7 ways to save money on your household water bill

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    Here’s a quick quiz: What’s the biggest energy expense in your house? If you guessed heating and cooling, you’re right. Here’s good news about the second biggest expense — heating water for laundry, washing dishes, and bathing can be brought down with these simple tips from Consumer Reports.

    First, try a shorter shower. And quit letting the water run when shaving or brushing your teeth.

    After scraping, there’s no need to rinse dishes before putting them in the dishwasher if your dishwasher is a newer, energy efficient model. When you rinse, you’re essentially cleaning dishes twice, and you could cause the dishwasher’s sensors to adjust to a lighter wash and not get them clean. For best results and energy savings, always run your dishwasher fully loaded. And consider replacing your old dishwasher. New, energy-efficient models us as little as 4 gallons of water per load.

    Ninety percent of the energy from your your clothes washer goes to heating the water. Using warm water instead of hot for your laundry can cut a load’s energy use in half. And using cold water will save even more. Consumer Reports’ tests show your clothes will still get clean. Because energy-efficient washers operate at cooler temperatures, detergents have been reformulated to do a fine job in cool water.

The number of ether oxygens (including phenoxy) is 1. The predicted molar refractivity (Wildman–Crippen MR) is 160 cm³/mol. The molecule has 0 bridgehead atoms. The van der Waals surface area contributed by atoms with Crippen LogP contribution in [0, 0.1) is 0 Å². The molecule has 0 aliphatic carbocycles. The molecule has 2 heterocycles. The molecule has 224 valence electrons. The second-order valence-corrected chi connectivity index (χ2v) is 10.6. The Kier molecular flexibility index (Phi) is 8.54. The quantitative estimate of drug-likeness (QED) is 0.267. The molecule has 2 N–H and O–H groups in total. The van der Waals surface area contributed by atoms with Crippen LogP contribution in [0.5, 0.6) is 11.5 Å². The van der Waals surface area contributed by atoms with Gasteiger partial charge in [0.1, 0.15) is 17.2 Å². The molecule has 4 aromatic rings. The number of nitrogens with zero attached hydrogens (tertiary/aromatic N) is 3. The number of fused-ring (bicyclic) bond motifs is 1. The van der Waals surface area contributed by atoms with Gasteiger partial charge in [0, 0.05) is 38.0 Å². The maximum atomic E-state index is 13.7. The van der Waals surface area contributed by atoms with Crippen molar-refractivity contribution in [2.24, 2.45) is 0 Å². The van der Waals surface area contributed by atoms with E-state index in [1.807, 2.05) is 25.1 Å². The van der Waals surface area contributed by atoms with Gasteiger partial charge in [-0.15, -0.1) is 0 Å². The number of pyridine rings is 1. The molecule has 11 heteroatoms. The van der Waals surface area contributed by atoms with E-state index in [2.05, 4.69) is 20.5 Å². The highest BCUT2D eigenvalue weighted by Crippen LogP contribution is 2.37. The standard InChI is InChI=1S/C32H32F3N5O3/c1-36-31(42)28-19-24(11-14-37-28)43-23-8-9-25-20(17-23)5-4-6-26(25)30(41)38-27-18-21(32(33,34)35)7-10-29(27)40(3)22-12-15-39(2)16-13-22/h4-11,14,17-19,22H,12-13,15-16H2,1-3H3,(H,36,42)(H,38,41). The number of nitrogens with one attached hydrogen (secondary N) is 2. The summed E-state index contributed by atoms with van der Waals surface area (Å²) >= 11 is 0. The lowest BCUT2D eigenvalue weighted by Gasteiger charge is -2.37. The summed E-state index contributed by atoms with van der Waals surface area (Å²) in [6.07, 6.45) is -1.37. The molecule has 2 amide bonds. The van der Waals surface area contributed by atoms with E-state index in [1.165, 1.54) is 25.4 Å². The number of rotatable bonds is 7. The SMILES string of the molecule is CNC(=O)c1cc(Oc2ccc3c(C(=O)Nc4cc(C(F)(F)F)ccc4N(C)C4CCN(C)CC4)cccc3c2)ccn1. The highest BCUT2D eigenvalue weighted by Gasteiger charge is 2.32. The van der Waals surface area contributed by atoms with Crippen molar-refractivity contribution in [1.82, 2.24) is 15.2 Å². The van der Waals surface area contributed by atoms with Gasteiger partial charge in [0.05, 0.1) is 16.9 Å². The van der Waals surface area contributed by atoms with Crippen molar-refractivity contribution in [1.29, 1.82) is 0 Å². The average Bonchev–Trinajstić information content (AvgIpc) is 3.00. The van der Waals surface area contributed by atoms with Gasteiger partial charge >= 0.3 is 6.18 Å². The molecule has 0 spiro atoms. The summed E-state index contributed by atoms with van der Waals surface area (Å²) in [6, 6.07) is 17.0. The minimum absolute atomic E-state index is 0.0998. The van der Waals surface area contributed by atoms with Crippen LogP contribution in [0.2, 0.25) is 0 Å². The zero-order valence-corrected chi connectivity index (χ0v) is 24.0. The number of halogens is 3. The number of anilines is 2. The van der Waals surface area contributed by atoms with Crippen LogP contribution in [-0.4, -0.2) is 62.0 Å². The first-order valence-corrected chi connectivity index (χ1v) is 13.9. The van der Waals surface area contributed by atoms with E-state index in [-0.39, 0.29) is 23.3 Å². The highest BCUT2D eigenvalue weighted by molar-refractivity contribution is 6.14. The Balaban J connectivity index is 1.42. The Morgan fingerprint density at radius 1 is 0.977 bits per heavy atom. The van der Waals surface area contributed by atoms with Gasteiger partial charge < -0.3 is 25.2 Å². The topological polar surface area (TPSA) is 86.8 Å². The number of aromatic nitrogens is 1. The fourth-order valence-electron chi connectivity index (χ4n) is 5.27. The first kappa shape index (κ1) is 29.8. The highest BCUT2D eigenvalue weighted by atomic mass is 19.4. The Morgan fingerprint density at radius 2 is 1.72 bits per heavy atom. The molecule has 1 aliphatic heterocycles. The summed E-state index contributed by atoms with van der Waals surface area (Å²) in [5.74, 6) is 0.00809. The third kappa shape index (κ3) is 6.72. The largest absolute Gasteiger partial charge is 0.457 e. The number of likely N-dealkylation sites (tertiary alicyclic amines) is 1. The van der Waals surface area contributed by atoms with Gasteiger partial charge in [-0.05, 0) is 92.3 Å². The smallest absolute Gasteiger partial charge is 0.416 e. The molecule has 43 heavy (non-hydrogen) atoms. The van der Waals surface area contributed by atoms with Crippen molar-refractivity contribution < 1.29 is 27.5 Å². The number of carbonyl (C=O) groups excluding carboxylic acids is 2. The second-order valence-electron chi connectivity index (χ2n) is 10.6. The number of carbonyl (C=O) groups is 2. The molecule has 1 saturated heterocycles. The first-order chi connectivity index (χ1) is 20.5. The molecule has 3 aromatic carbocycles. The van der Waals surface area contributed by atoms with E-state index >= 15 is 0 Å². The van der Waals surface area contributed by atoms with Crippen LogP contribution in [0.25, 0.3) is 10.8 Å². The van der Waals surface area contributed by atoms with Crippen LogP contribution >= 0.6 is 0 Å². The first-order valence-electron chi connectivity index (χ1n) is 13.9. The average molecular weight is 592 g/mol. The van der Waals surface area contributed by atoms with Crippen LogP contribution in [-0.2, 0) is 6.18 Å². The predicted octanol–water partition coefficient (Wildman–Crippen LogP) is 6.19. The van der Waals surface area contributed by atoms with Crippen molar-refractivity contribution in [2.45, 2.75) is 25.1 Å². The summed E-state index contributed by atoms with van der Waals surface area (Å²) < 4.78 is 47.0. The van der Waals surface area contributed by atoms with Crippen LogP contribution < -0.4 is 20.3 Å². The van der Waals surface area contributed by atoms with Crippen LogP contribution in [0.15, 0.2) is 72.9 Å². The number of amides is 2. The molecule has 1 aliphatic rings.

And a word about leaks in faucets, shower heads and toilet — one drip per second wastes almost 1,700 gallons of water a year. That’s a lot of short showers.

    Speaking of leaks, here’s one last tip: To find out whether your toilet is leaking, put a few drops of food coloring into the tank. If there’s color in the bowl after 10 minutes, you’ve got a leak and it's time to fix it or replace the toilet.

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